Meanwhile, humongous fires burning for over three months in Siberia, a result of climate change, send “a cloud of soot and ash as large as the countries that make up the entire European Union” through the northern reaches of Russia, according to the BBC. Thousands of migrant children, separated from their parents and imprisoned in detention centers, are suffering not just the immediate loss of a sense of safety and nurturance but developing long-term traumatic effects that may well greatly diminish their potential and well-being. The politics of polarity seems to gather strength, just as Tropical Storm Dorian — predicted to be a powerful hurricane soon — pitting us against each other a thousand ways each day.

The world is on fire in ways that seem to be and may well be worse than ever before — especially with the speedy unfolding of climate changes already impacting our planet and threatening to turn forests into deserts and nations into wastelands — yet it’s also true that the world is always on fire. I was thinking of how my friend Judy, a Zen master and fellow lover of the perfect bagel, once told me this over 30 years ago, so I searched for the origin of this reality and found the Ādittapariyāya Sutta: The Fire Sermon, given by Buddha to 1,000 monks. Part of it reads:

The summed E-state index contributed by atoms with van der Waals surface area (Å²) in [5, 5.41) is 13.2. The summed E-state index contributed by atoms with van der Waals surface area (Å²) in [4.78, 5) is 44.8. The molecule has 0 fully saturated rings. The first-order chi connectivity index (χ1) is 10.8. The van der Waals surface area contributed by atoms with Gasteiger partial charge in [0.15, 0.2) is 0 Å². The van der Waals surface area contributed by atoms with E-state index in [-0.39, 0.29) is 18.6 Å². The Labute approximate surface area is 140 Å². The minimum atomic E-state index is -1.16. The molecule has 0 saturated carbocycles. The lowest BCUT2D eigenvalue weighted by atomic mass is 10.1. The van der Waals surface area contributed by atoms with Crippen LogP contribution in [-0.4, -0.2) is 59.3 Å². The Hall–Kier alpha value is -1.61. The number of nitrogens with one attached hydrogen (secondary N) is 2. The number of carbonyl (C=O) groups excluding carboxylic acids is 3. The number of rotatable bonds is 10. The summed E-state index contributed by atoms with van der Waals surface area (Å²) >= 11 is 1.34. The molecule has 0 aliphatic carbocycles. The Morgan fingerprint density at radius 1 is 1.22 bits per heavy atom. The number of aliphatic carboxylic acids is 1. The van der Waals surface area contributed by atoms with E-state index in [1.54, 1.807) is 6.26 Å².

Monks, the All is aflame. What All is aflame? The eye is aflame. Forms are aflame. Consciousness at the eye is aflame. Contact at the eye is aflame. And whatever there is that arises in dependence on contact at the eye—experienced as pleasure, pain or neither-pleasure-nor-pain—that too is aflame. Aflame with what? Aflame with the fire of passion, the fire of aversion, the fire of delusion. Aflame, I tell you, with birth, aging & death, with sorrows, lamentations, pains, distresses, & despairs.

This makes sense to me, and yet, and yet, and yet: how do I reconcile the real fires — the deep and abiding suffering happening right now to children in detention facilities or in the Amazon to countless animals (including humans) and plants, and the roots of this suffering growing exponentially to all our detriment — with the eternal fire of being alive without getting numbly complacent (or worse, complacently cynical) or hopeless (or worse, hopelessly immobilized, kind of a trap for those of us who are privileged enough to not be in the fire at the moment)?